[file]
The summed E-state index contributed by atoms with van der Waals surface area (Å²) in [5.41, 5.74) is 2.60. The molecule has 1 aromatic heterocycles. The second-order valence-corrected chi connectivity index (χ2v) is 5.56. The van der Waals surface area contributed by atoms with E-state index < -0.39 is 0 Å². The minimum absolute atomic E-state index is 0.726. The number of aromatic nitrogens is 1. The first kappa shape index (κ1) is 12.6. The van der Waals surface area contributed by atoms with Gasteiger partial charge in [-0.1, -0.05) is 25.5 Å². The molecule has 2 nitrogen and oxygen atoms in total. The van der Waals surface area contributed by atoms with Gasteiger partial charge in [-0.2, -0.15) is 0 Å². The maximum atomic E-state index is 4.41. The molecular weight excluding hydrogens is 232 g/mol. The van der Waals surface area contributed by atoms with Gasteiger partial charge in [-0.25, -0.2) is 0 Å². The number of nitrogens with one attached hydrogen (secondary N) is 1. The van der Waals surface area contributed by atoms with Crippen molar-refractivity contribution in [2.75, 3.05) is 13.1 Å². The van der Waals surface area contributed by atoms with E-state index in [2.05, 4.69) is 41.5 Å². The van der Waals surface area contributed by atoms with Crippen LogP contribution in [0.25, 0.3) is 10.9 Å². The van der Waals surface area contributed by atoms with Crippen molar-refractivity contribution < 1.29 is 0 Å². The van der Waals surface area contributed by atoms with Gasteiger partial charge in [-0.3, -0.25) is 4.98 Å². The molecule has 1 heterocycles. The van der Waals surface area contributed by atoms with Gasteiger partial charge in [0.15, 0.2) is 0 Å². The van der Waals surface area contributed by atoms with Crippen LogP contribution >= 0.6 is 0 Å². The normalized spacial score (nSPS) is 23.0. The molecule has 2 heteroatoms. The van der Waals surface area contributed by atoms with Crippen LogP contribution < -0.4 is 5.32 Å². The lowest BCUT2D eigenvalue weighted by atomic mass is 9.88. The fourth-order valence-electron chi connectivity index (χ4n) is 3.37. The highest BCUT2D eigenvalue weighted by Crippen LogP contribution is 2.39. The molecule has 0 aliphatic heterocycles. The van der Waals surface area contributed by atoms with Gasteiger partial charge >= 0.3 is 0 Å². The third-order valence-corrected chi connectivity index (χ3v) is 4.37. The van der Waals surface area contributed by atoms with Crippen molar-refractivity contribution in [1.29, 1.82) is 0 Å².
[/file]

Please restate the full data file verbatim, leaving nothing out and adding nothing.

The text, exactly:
The summed E-state index contributed by atoms with van der Waals surface area (Å²) in [5.41, 5.74) is 2.60. The molecule has 1 aromatic heterocycles. The second-order valence-corrected chi connectivity index (χ2v) is 5.56. The van der Waals surface area contributed by atoms with E-state index < -0.39 is 0 Å². The minimum absolute atomic E-state index is 0.726. The number of aromatic nitrogens is 1. The first kappa shape index (κ1) is 12.6. The van der Waals surface area contributed by atoms with Gasteiger partial charge in [-0.1, -0.05) is 25.5 Å². The molecule has 2 nitrogen and oxygen atoms in total. The van der Waals surface area contributed by atoms with Gasteiger partial charge in [-0.2, -0.15) is 0 Å². The maximum atomic E-state index is 4.41. The molecular weight excluding hydrogens is 232 g/mol. The van der Waals surface area contributed by atoms with Gasteiger partial charge in [-0.25, -0.2) is 0 Å². The number of nitrogens with one attached hydrogen (secondary N) is 1. The van der Waals surface area contributed by atoms with Crippen molar-refractivity contribution in [2.75, 3.05) is 13.1 Å². The van der Waals surface area contributed by atoms with E-state index in [2.05, 4.69) is 41.5 Å². The van der Waals surface area contributed by atoms with Crippen LogP contribution in [0.25, 0.3) is 10.9 Å². The van der Waals surface area contributed by atoms with Crippen molar-refractivity contribution < 1.29 is 0 Å². The van der Waals surface area contributed by atoms with Gasteiger partial charge in [-0.3, -0.25) is 4.98 Å². The molecule has 1 heterocycles. The van der Waals surface area contributed by atoms with Gasteiger partial charge in [0.15, 0.2) is 0 Å². The van der Waals surface area contributed by atoms with Crippen LogP contribution >= 0.6 is 0 Å². The normalized spacial score (nSPS) is 23.0. The molecule has 2 heteroatoms. The van der Waals surface area contributed by atoms with Crippen LogP contribution < -0.4 is 5.32 Å². The lowest BCUT2D eigenvalue weighted by atomic mass is 9.88. The fourth-order valence-electron chi connectivity index (χ4n) is 3.37. The highest BCUT2D eigenvalue weighted by Crippen LogP contribution is 2.39. The molecule has 0 aliphatic heterocycles. The van der Waals surface area contributed by atoms with Gasteiger partial charge >= 0.3 is 0 Å². The third-order valence-corrected chi connectivity index (χ3v) is 4.37. The van der Waals surface area contributed by atoms with Crippen molar-refractivity contribution in [1.29, 1.82) is 0 Å².